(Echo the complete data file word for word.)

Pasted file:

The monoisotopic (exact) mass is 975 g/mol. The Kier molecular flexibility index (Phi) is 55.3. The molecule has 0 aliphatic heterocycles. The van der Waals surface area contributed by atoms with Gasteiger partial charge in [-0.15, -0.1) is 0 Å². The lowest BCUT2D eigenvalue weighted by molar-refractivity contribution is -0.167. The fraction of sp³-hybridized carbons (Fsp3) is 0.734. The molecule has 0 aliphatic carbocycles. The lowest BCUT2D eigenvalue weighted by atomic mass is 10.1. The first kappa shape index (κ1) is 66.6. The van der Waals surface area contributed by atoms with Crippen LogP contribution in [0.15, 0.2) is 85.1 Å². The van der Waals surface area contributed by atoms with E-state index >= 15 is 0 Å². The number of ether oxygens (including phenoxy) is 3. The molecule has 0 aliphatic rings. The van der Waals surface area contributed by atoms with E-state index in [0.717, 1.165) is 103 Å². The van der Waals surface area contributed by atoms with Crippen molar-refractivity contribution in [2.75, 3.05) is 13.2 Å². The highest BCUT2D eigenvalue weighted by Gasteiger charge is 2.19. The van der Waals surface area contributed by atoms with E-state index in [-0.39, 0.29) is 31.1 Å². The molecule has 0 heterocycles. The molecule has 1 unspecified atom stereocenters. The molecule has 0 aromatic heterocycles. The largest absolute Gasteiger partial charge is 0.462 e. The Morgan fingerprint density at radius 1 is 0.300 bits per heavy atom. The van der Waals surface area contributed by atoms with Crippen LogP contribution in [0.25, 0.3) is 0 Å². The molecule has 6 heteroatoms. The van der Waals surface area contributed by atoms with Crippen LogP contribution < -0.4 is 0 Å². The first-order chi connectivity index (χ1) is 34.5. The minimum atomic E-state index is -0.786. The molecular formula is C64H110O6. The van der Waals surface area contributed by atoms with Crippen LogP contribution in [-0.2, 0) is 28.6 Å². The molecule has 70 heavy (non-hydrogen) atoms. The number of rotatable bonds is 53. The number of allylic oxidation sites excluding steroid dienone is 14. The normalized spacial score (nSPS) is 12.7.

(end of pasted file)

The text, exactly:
The monoisotopic (exact) mass is 975 g/mol. The Kier molecular flexibility index (Phi) is 55.3. The molecule has 0 aliphatic heterocycles. The van der Waals surface area contributed by atoms with Gasteiger partial charge in [-0.15, -0.1) is 0 Å². The lowest BCUT2D eigenvalue weighted by molar-refractivity contribution is -0.167. The fraction of sp³-hybridized carbons (Fsp3) is 0.734. The molecule has 0 aliphatic carbocycles. The lowest BCUT2D eigenvalue weighted by atomic mass is 10.1. The first kappa shape index (κ1) is 66.6. The van der Waals surface area contributed by atoms with Crippen LogP contribution in [0.15, 0.2) is 85.1 Å². The van der Waals surface area contributed by atoms with E-state index >= 15 is 0 Å². The number of ether oxygens (including phenoxy) is 3. The molecule has 0 aliphatic rings. The van der Waals surface area contributed by atoms with E-state index in [0.717, 1.165) is 103 Å². The van der Waals surface area contributed by atoms with Crippen molar-refractivity contribution in [2.75, 3.05) is 13.2 Å². The highest BCUT2D eigenvalue weighted by Gasteiger charge is 2.19. The van der Waals surface area contributed by atoms with E-state index in [-0.39, 0.29) is 31.1 Å². The molecule has 0 heterocycles. The molecule has 1 unspecified atom stereocenters. The molecule has 0 aromatic heterocycles. The largest absolute Gasteiger partial charge is 0.462 e. The Morgan fingerprint density at radius 1 is 0.300 bits per heavy atom. The van der Waals surface area contributed by atoms with Crippen LogP contribution in [0.25, 0.3) is 0 Å². The molecule has 6 heteroatoms. The van der Waals surface area contributed by atoms with Crippen LogP contribution < -0.4 is 0 Å². The first-order chi connectivity index (χ1) is 34.5. The minimum atomic E-state index is -0.786. The molecular formula is C64H110O6. The van der Waals surface area contributed by atoms with Crippen LogP contribution in [-0.2, 0) is 28.6 Å². The molecule has 70 heavy (non-hydrogen) atoms. The number of rotatable bonds is 53. The number of allylic oxidation sites excluding steroid dienone is 14. The normalized spacial score (nSPS) is 12.7.